Though the Blue Point Cask Fest did not begin until 2 pm, we arrived shortly after noon to help set up (and get a first look at what the other brewers had on tap). The parking lot of Blue Point Brewery was already buzzing at this point as everyone was congregating under the massive tent that had been set up to house the casks and breweries. We quickly found our way to the Brewers East End Revival (B.E.E.R)  table, which was conveniently located next to the Long Island Beer and Malt Enthusiasts (LIBME) table. In total, B.E.E.R would be serving 8 home brews, one of which was our very own Fünke a Mint Blueberry Kölsch which we brewed with Bobby Rodriguez. Due to the large number of casks present, there was a bit of a tap shortage, but it seemed like everyone was eventually able to work it out and get their beer flowing. Since we were unable to be there when Bobby transferred the beer from carboy into the cask and added the mint and blueberry flavoring, the first time we actually tasted Fünke was a couple short hours before we would be serving it to the thirsty patrons of this event.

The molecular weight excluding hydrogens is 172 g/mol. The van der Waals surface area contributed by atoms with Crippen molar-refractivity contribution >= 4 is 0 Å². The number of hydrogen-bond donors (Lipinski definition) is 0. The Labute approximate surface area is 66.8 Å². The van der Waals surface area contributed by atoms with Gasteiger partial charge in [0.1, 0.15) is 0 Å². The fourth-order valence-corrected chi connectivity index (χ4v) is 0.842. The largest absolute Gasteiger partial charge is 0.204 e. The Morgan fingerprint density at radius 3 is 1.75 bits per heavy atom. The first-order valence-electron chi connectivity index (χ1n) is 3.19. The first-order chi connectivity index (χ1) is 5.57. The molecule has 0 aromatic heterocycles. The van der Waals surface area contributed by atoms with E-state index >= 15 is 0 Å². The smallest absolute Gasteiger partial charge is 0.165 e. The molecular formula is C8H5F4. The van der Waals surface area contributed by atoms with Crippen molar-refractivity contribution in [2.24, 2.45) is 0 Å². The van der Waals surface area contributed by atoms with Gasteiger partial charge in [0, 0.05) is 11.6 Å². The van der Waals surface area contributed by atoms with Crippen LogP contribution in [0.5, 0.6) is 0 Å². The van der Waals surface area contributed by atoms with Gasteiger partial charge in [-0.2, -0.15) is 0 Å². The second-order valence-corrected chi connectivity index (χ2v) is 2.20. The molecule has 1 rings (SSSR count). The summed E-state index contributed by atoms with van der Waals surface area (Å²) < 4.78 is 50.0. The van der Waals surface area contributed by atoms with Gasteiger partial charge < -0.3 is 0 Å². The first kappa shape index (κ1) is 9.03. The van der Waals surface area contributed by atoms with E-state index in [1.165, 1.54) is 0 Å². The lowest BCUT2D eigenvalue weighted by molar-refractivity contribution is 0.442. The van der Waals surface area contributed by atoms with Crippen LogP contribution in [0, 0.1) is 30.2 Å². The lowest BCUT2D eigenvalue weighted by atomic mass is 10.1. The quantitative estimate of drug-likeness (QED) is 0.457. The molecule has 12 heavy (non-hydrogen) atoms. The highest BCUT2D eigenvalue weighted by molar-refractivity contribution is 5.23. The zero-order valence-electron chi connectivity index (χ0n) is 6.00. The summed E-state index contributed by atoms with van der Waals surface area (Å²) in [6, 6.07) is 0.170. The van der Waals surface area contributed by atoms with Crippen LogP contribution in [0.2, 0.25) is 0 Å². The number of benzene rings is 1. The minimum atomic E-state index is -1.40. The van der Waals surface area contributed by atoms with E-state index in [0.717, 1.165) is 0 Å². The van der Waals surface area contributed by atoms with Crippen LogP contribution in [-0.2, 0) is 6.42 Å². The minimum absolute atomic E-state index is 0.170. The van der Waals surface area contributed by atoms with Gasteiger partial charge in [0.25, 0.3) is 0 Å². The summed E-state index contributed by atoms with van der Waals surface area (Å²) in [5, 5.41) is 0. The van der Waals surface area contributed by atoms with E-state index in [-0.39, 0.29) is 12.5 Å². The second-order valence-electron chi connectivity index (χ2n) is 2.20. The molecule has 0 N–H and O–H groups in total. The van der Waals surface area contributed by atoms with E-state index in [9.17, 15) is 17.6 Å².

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Our beer, Fünke a Mint Blueberry Kölsch poured a very lovely, deep purple color. The color of this beer was immediately intriguing and eye catching to us and those that tried it. Since this was a cask brew, the level of carbonation was subdued which lead to this brew having a modest head but a pleasant level of carb in the body. Fünke offered a pleasant aroma, moving back and forth between blueberry, malt, very mild hop and mint. We felt, as did some others, that the mint came forward more than the other scent components. On the sip Fünke offered notes of a traditional kölsch under layers of sweet, fruity blueberry, cool refreshing mint and left a lightly candied and fresh taste on the palate. The beer seemed to divide the crowd a bit as it was more akin to a fruit or cider beer hybrid with some really enjoying our flavor combinations while others liked the taste but left a little puzzled. It seems a sweet, light bodied brew with mint overtones can turn a few people off. We thought it was a great success and were happy with how it came together as was Bobby.